Truth exposes fallibility of death penalty

By Leonard Pitts: Syndicated columnist

“You will know the truth and the truth will set you free.”
— John 8:32

It’s too late for the truth to be of any help to Ruben Cantu. He was executed by the state of Texas 13 years ago after being convicted in a 1984 robbery and murder that left one man dead and another badly wounded. He was 17 at the time of the crime.

Cantu, it must be said, was no angel. He grew up on the south side of San Antonio, a drug user, a gang member and a car thief. But maybe not a killer. In fact, there’s strong evidence to suggest he never committed the crime for which he was put to death, including an alibi witness and a co-defendant who says Cantu was not his accomplice.

But the most convincing evidence is that the sole witness, the surviving victim of the crime, says Cantu didn’t do it.

Back in November when this information came to light in a report by the Houston Chronicle, authorities vowed a vigorous investigation to uncover the truth. However, a new Chronicle report suggests that quite the opposite has happened.

Neither the alibi witness nor the co-defendant has yet given the district attorney a full statement. Both say they want to cooperate, but both have accused prosecutors of instead trying to intimidate them. We don’t have space to detail their claims.

Besides, it is once again the experience of witness Juan Moreno that’s most telling. He hasn’t given a statement either because, you see, the district attorney has threatened to prosecute him. For Cantu’s death.

Confused? Good. I’d hate to think I was the only one.

Moreno was shot nine times that night and only narrowly survived. Police visited him twice in the hospital, but found him barely able to speak. They visited him again the following month, this time armed with a photo array that included a shot of Cantu who, according to neighborhood scuttlebutt, had been involved in the crime. Moreno couldn’t pick him out.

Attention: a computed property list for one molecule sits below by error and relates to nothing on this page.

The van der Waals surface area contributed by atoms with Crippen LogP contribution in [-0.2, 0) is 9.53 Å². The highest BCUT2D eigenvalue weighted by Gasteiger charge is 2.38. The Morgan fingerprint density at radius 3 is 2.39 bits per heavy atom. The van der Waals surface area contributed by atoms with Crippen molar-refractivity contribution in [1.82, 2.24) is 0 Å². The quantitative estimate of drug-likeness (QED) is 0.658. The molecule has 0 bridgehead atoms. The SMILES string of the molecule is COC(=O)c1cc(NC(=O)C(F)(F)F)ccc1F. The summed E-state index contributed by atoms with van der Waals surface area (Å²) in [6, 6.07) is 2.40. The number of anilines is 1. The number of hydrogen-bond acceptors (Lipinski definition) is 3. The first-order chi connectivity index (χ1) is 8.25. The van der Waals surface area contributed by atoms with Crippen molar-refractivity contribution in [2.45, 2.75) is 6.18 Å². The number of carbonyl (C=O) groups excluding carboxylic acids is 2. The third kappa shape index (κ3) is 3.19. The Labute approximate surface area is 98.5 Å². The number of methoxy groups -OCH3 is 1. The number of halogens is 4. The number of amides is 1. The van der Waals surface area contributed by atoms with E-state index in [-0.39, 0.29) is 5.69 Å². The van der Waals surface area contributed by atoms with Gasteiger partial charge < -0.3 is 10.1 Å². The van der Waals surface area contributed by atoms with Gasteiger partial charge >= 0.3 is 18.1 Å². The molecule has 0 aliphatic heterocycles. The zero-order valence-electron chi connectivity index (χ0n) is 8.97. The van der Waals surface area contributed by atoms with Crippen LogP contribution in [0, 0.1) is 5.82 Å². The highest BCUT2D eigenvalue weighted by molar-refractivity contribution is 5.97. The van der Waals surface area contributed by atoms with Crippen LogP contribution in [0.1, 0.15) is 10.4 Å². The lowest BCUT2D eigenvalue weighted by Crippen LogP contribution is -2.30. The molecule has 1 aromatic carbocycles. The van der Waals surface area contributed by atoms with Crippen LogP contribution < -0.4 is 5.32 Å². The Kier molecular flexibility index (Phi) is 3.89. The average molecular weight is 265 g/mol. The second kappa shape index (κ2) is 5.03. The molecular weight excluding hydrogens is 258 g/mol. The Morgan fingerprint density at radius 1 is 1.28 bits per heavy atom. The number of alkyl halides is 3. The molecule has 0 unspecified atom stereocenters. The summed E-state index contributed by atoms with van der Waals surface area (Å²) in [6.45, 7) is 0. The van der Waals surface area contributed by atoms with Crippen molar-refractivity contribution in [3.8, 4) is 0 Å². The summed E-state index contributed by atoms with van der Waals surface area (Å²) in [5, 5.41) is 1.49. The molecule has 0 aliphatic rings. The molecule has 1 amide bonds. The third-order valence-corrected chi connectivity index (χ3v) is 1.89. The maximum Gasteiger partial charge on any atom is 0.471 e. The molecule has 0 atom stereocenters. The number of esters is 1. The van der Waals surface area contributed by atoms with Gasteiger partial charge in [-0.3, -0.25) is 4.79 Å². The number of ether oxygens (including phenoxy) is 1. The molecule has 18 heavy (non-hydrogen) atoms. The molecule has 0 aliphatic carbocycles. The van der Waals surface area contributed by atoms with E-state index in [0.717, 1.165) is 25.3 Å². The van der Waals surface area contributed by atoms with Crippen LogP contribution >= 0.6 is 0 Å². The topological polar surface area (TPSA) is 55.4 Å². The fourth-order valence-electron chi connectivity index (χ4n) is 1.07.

And there the case sat until three months later, when Cantu got into an argument with a guy in a bar. Both were armed, both had been drinking. Cantu shot the guy and wounded him. The guy turned out to be an off-duty cop.

The case never went to trial because overzealous cops apparently tainted evidence and botched the investigation. Despite a roomful of witnesses and his own admissions of involvement, Cantu went free.

And suddenly police had a special hate for this guy. So they went back to Moreno, but he still couldn’t make the ID. The next day, they hauled him down to the station and showed him Cantu’s picture yet again. “They told me they were certain it was him,” Moreno told the Chronicle. So he agreed to agree. Even though he knew this wasn’t the man who shot him.

Moreno’s testimony, by the way, was the only thing tying Cantu to the crime. No fingerprints, no forensics, no firearm. Nineteen years old, an illegal alien, sitting in the police station with cops who obviously wanted him to finger this guy … he says he felt pressured. Can you blame him?

So what are we to make of this threat to prosecute him for Cantu’s death? It’s a desperate ploy, yes. It’s a brazen act of covering your backside, yes. It’s a stretch that would do Yao Ming proud, yes.

But it is also rather pungent proof of how awful a thing the truth can sometimes be. Awful if you’re one of the jurors, cops or prosecutors who likely condemned an innocent man to die and let a guilty one go free. Awful even if you’re just one of those people who desperately needs to believe in the righteousness and infallibility of state-sanctioned killing.
So awful you turn your head, close your eyes, stick fingers in your ears and sing nonsense songs rather than face it.

Because the truth doesn’t always set you free. Sometimes, the truth indicts. Sometimes, the truth condemns. Sometimes, the truth abhors.

Which is why sometimes, times like this, the truth is the last thing anyone wants to know.

Leonard Pitts is a columnist for the Miami Herald. Readers may contact him at: lpitts@herald.com